Library amendments up for debate next week
It's enough to make any conflict-hungry reporter squeak with glee.
As both the Reporter and the Globe noted today, the debate over whether to close four libraries, including the Lower Mills branch, should get even more interesting next week. That's when the House starts up debate on its version of the fiscal 2011 budget.
A dozen Boston lawmakers have filed amendments demanding that the city keep all 26 branches open. Otherwise, the city won't get several million dollars for the Boston Public Library. (In response, a spokeswoman for Mayor Thomas Menino told the Herald that the lawmakers were playing a "game of chicken with literacy programs.")
Whatever the view on libraries and whether the four should be closed or not, it's clear that Boston Public Library officials have been engaging in a terrible sales job in pushing for the closures.
A few people in the neighborhood have compared the process to the Boston Archdiocese's move to consolidate parishes and schools several years ago. (Though unlike the Archdiocese and Cardinal Sean O'Malley, Menino has something a bit more tangible than a belief system: political capital from an overwhelming vote for reelection.)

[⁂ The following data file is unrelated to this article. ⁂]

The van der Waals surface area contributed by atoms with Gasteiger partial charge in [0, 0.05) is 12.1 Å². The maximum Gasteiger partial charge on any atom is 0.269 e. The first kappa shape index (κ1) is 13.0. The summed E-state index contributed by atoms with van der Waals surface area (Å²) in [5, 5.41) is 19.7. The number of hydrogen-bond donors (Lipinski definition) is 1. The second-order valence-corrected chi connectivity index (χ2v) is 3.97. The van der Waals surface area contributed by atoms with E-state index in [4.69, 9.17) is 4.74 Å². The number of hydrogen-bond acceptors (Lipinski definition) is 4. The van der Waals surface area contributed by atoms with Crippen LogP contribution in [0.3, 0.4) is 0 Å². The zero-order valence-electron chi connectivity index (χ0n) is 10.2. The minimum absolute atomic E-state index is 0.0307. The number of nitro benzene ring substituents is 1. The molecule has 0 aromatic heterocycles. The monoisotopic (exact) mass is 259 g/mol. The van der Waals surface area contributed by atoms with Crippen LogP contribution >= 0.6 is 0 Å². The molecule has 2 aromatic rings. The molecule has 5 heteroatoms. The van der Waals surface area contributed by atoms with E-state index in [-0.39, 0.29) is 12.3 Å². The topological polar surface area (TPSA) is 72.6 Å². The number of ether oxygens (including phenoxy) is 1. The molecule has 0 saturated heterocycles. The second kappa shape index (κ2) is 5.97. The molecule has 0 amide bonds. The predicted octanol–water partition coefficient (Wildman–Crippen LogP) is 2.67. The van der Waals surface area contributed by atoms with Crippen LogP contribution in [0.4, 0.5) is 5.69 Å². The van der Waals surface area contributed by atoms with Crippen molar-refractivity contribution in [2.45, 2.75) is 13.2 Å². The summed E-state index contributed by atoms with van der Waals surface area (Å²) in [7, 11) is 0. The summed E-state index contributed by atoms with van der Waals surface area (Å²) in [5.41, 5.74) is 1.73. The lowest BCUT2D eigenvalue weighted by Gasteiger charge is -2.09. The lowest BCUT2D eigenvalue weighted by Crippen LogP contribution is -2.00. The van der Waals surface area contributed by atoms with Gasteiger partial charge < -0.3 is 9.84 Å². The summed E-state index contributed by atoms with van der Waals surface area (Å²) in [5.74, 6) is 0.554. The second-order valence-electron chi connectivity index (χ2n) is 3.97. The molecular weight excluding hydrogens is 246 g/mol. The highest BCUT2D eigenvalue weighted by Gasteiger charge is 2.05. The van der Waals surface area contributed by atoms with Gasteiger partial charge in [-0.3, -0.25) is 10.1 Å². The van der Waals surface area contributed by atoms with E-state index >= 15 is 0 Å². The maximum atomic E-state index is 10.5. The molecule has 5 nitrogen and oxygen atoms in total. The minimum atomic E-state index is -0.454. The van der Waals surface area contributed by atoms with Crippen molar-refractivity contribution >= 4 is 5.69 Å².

Rep. Michael Moran (D-Brighton) told the Globe: “My gut is telling me that this has nothing to do with money. It has to do with the vision [BPL President Amy Ryan] has for libraries. That’s really what this debate is about."
That vision is something that has not been articulated well. Much of the focus has been on the $3.3 million budget deficit.
(Separately, Moran told the Globe that he didn't get a phone call notifying him of the closure. Seriously guys? Not calling a rep about a closure in his district? That's politics 101.)
It doesn't help when lawmakers are asking how much money will it take to keep all libraries open, and they keep getting answers that are, from their perspective, vague or unsatisfactory. Answers like the one Ryan wrote in an April 16 letter to lawmakers the same day they filed their amendments: "A response to this question will depend on a strategic plan that takes in to account long term financial sustainability, and the way the public uses libraries, the condition of buildings and capital needs, online services, community outreach, financial sustainability, and anticipated operating costs."
The question now is who's going to blink first?